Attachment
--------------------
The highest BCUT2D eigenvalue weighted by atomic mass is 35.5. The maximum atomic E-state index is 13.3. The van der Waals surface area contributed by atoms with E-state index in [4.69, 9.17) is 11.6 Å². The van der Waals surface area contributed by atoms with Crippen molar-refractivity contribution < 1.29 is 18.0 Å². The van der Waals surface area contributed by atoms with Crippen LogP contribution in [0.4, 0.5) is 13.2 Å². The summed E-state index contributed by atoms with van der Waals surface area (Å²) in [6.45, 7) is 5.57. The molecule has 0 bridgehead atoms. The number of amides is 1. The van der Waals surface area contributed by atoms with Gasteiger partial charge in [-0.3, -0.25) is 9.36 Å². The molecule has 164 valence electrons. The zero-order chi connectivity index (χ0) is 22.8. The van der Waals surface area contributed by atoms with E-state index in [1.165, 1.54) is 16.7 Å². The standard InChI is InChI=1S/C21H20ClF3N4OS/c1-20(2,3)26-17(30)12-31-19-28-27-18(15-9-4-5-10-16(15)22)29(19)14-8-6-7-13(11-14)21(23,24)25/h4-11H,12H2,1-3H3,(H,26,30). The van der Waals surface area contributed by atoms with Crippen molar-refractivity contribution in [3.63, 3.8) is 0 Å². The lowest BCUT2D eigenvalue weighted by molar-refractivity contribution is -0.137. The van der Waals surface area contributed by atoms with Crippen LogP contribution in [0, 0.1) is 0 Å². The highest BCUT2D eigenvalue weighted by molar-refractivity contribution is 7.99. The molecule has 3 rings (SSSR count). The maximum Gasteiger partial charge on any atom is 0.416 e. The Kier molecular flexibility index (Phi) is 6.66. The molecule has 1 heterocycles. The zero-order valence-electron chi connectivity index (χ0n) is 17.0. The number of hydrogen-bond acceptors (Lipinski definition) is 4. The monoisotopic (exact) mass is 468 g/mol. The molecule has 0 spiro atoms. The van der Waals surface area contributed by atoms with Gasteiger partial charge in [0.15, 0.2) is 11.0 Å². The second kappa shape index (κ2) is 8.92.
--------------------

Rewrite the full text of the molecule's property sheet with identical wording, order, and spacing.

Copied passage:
The highest BCUT2D eigenvalue weighted by atomic mass is 35.5. The maximum atomic E-state index is 13.3. The van der Waals surface area contributed by atoms with E-state index in [4.69, 9.17) is 11.6 Å². The van der Waals surface area contributed by atoms with Crippen molar-refractivity contribution < 1.29 is 18.0 Å². The van der Waals surface area contributed by atoms with Crippen LogP contribution in [0.4, 0.5) is 13.2 Å². The summed E-state index contributed by atoms with van der Waals surface area (Å²) in [6.45, 7) is 5.57. The molecule has 0 bridgehead atoms. The number of amides is 1. The van der Waals surface area contributed by atoms with Gasteiger partial charge in [-0.3, -0.25) is 9.36 Å². The molecule has 164 valence electrons. The zero-order chi connectivity index (χ0) is 22.8. The van der Waals surface area contributed by atoms with E-state index in [1.165, 1.54) is 16.7 Å². The standard InChI is InChI=1S/C21H20ClF3N4OS/c1-20(2,3)26-17(30)12-31-19-28-27-18(15-9-4-5-10-16(15)22)29(19)14-8-6-7-13(11-14)21(23,24)25/h4-11H,12H2,1-3H3,(H,26,30). The van der Waals surface area contributed by atoms with Crippen molar-refractivity contribution in [3.63, 3.8) is 0 Å². The lowest BCUT2D eigenvalue weighted by molar-refractivity contribution is -0.137. The van der Waals surface area contributed by atoms with Crippen LogP contribution in [0, 0.1) is 0 Å². The highest BCUT2D eigenvalue weighted by molar-refractivity contribution is 7.99. The molecule has 3 rings (SSSR count). The maximum Gasteiger partial charge on any atom is 0.416 e. The Kier molecular flexibility index (Phi) is 6.66. The molecule has 1 heterocycles. The zero-order valence-electron chi connectivity index (χ0n) is 17.0. The number of hydrogen-bond acceptors (Lipinski definition) is 4. The monoisotopic (exact) mass is 468 g/mol. The molecule has 0 spiro atoms. The van der Waals surface area contributed by atoms with Gasteiger partial charge in [0.15, 0.2) is 11.0 Å². The second kappa shape index (κ2) is 8.92.